BRITISH IRANIAN BUSINESS
& PROFESSIONAL SOCIETY
Persian classical music is thriving in the Washington, D.C., area, thanks to the efforts of Dr Nader Majd, a former World Bank economist with a passion for the traditional music of his homeland and a desire to share his cultural heritage.
The son and nephew of dedicated musicians, Majd is "born a musician." But because the environment in Iran was not particularly encouraging for musicians when he was a young man, he pursued a degree in English literature and in 1968 went to the United States to study economics. He earned a Ph.D. from Georgetown University and spent 22 years as an economist at the World Bank in Washington.
Still in his fifties when he retired in 1998, Dr Majd decided to return to his first love -- music. He founded the Centre for Persian Classical Music in Vienna, Virginia, a Washington suburb, and began a second full-time job teaching, composing, and performing. His main objective, he says, is "to make Iranian classical music known to our American friends as a means to increase understanding between our two countries.
Although some Iranians in the United States teach music in their homes, Dr Majd believes that a formal centre dedicated to the study of Persian music and culture may be unique. In addition to offering classes, the centre holds concerts, publishes books and newsletters, produces CDs, tapes, and videos, and exhibits Persian art and handicrafts. Dr Majd personally instructs more than 60 students ranging in age from 6 to 75 in vocal music, violin, and traditional Iranian instruments, such as tar, setar, kamancheh, and santur. A percussionist teaches classes in daf and tombak. Although the majority of students are Iranian, there also are some Americans who are married to Iranians or who learned to appreciate Middle Eastern music in college.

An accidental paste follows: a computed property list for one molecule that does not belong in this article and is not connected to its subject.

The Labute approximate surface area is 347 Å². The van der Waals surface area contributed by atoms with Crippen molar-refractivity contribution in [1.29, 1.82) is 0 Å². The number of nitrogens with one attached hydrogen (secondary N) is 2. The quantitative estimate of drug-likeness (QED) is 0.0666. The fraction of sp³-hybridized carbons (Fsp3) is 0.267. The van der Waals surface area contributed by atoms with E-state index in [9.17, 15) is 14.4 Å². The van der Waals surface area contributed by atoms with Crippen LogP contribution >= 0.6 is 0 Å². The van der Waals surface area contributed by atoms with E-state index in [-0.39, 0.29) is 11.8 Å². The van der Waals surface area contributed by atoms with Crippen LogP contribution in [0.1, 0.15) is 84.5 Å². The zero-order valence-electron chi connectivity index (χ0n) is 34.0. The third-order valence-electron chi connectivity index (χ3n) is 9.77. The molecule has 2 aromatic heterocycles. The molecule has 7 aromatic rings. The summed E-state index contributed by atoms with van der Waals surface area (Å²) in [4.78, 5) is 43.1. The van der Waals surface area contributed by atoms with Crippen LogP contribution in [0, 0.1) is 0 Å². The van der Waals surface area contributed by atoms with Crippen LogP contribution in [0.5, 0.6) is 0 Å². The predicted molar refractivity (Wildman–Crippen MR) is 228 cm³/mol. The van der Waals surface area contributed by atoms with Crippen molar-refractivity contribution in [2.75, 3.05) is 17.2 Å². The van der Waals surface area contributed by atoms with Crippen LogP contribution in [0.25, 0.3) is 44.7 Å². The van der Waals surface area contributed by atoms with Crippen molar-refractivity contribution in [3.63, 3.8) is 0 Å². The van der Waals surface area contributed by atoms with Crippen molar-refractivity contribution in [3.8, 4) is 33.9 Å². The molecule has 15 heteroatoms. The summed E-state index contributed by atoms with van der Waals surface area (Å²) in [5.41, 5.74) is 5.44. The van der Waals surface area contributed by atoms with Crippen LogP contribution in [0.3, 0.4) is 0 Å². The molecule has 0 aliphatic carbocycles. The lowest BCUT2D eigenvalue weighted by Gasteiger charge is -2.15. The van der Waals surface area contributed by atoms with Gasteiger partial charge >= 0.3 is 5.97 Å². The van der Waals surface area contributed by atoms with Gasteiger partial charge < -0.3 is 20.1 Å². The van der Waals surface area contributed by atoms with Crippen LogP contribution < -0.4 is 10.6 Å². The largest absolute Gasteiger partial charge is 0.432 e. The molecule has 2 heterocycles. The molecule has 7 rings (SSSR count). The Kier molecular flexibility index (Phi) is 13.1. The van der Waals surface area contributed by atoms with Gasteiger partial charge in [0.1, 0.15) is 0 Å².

In his classes and on his web site (www.cpcm.com ), Dr Majd emphasizes the rich cultural heritage and somewhat difficult history of Persian classical music, which dates back to the 5th century B.C. During the time of the Achaemenid Empire (550-331 B.C.), music played an important role in prayer, royal festivities, national ceremonies, and in spurring soldiers into battle. Classical music reached its peak during the Sassanid dynasty (100 B.C.-630 A.D.) when 100-piece orchestras performed at the royal court. With the coming of Islam to Iran around 600 A.D., public performances were abolished and music survived mainly as part of religious ceremonies. It was not until 200 years ago, Dr Majd notes, that music was once more performed in public. He is pleased that classical music, after a period of hiatus, post revolution in 1979, is flourishing today throughout Iran.
The Centre also schools students in Iranian thought and philosophy and the classical poetry whose themes, structure, and rhythms inspire the music. "Poetry is the most important art form in Iran. It's the backbone of our culture," Dr Majd says. "Our music is totally tied to our poetry, so in order to learn Persian music you should be familiar with the structure and message of classical Persian poetry."
To provide a showcase for his students and to reach out to the community, Dr Majd formed the Chakavak Ensemble, a group of 30 musicians playing primarily traditional instruments. For some performances, which include a mix of traditional music and Majd's own compositions, the group is augmented by as many as 16 Americans on strings and wind instruments. In addition to one major concert a year, the ensemble performs at local universities and the Corcoran Gallery of Art in Washington, typically attracting a diverse audience.
Dr Nader Majd has written several articles in the areas of macroeconomics,
international trade, and music which are published as the World Bank working paper series, in economic journals and, university publications. In addition to the Chakavak Ensemble, Dr Majd has been a founder of the Iranian Cultural Society and Saba and Rouholah Khaleghi Ensembles.
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